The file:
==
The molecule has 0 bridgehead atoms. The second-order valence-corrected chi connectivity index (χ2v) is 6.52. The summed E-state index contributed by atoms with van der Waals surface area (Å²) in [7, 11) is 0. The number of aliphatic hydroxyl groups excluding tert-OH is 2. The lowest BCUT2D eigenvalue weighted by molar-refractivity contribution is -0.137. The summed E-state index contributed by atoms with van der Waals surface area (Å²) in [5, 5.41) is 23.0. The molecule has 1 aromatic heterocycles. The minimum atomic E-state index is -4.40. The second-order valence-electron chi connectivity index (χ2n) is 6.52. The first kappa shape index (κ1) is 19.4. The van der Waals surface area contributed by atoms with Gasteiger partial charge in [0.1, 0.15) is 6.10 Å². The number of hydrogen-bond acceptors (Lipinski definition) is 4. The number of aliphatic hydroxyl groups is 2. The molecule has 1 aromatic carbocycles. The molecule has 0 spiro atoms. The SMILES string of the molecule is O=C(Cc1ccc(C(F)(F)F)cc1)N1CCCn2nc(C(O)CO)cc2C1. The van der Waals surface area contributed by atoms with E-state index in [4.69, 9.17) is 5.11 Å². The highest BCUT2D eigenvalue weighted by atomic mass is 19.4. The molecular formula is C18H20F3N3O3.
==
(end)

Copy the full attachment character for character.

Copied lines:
The molecule has 0 bridgehead atoms. The second-order valence-corrected chi connectivity index (χ2v) is 6.52. The summed E-state index contributed by atoms with van der Waals surface area (Å²) in [7, 11) is 0. The number of aliphatic hydroxyl groups excluding tert-OH is 2. The lowest BCUT2D eigenvalue weighted by molar-refractivity contribution is -0.137. The summed E-state index contributed by atoms with van der Waals surface area (Å²) in [5, 5.41) is 23.0. The molecule has 1 aromatic heterocycles. The minimum atomic E-state index is -4.40. The second-order valence-electron chi connectivity index (χ2n) is 6.52. The first kappa shape index (κ1) is 19.4. The van der Waals surface area contributed by atoms with Gasteiger partial charge in [0.1, 0.15) is 6.10 Å². The number of hydrogen-bond acceptors (Lipinski definition) is 4. The number of aliphatic hydroxyl groups is 2. The molecule has 1 aromatic carbocycles. The molecule has 0 spiro atoms. The SMILES string of the molecule is O=C(Cc1ccc(C(F)(F)F)cc1)N1CCCn2nc(C(O)CO)cc2C1. The van der Waals surface area contributed by atoms with E-state index in [4.69, 9.17) is 5.11 Å². The highest BCUT2D eigenvalue weighted by atomic mass is 19.4. The molecular formula is C18H20F3N3O3.